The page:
The limestone is trucked in twice monthly from York, Pa. Two large, computerized dosers -- at Gorman and Laurel Run -- require 50 tons of limestone each month. Smaller, water-powered dosers at Kitzmiller and Lostland Run, a stream that feeds into the north branch, use about 25 tons every six months. The state pays $64 a ton.

State officials hope the dosers will enable them to match the success they have had in cleaning up the river downstream, below the Jennings Randolph Dam. Rainbow and brown trout stocked below the dam have thrived, and the brown trout are showing signs of reproduction.

Improvements due to dam

DNR officials credit the dam -- completed in 1982 -- with improving water quality downstream by allowing adjustments to the quantity of clean water released.

The lime dosers, DNR officials and others concede, however, are only an expedient solution.


"It's a really good thing, but it's really only a Band-Aid," said Curtis Dalpra, a public information officer with the Interstate Commission on the Potomac River Basin. "The minute you pull the dosers out, the river goes back to the way it was."

North Branch's troubles began around the 1900s, when coal mining became a prominent industry in Western Maryland and West Virginia. That was several decades before environmental laws required coal companies to reclaim mined land and treat discharged water.

Logging, development and industry -- primarily around Cumberland -- also played roles in the North Branch's decline in Western Maryland.

Acid mine drainage

Today, however, abandoned deep-mines that were running before World War II are the source of pollution. The worst offender is the Kempton mine on Laurel Run in southwestern Garrett County. Between 1.5 million and 3 million gallons of tainted water drain from the mine, which closed in 1949, each day.

Tony Abar, Maryland's Bureau of Mines director, said the state's efforts to restore the North Branch and other streams have been hindered by restrictions on how Maryland's share of federal dollars -- fees collected on each ton of coal mined -- can be spent.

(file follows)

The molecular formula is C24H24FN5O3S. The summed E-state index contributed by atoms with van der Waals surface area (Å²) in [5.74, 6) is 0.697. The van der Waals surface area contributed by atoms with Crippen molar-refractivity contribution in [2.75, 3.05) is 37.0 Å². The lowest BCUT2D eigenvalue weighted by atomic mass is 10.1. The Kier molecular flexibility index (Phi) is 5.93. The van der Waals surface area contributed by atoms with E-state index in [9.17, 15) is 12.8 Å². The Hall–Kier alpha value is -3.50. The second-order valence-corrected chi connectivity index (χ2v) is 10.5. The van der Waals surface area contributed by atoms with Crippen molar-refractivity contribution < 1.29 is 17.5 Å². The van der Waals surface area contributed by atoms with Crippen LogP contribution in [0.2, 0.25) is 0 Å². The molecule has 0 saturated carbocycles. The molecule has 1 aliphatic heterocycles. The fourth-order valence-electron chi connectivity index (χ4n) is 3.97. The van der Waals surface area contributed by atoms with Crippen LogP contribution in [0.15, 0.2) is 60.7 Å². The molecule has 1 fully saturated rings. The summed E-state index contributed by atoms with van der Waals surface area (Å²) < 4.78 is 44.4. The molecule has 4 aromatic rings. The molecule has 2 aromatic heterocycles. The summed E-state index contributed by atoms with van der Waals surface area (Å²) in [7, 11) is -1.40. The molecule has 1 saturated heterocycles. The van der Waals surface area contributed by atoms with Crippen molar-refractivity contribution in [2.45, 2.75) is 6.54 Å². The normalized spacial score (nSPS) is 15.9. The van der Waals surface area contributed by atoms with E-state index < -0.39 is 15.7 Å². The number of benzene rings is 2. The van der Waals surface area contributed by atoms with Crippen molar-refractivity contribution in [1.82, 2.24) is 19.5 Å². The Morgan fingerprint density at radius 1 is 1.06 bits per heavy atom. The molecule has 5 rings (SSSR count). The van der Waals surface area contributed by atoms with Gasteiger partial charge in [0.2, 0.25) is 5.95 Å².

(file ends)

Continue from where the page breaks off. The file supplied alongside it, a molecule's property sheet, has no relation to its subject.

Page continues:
Mr. Abar said Maryland receives about $2 million each year to reclaim abandoned mines and other projects. About $65,000 may be spent on environmental projects, such as water cleanup, he said.

More money will be needed for long-term solutions and to continue and expand the use of lime dosers, he said. Mr. Abar hopes that a measure sponsored by Sen. Paul S. Sarbanes, D-Maryland, which would increase the amount states may spend on environmental projects, will pass Congress. The bill would allow Maryland to spend $600,000.

"I'm personally frustrated that environmental groups and fishermen have not taken an interest in this in terms of trying to change [the law]," he said. "We all stand to benefit."

Before mining and other industries became prominent along the upper Potomac River, the North Branch was home to significant numbers of brook trout and other fish, aquatic organisms and insects. Otters, beavers and other small mammals were common.

Aiming for 90 percent

"I imagine it was one of the most beautiful rivers in North America," said Dr. Ray Morgan, an associate professor at the University of Maryland's Appalachian Environmental Laboratory in Frostburg. "It'll never come back to what the system was initially. The hope is that we can get it back to 90 percent of what it was."


Even that is more than many expected.

"You'd have to find people in their late 80s or early 90s to find anyone who could remember when there were trout in that river," Mr. Ferry said. "It's been that long. So you can see, it really is something to see the state fix that stream. A lot of these people, including me, never thought they'd see that happen."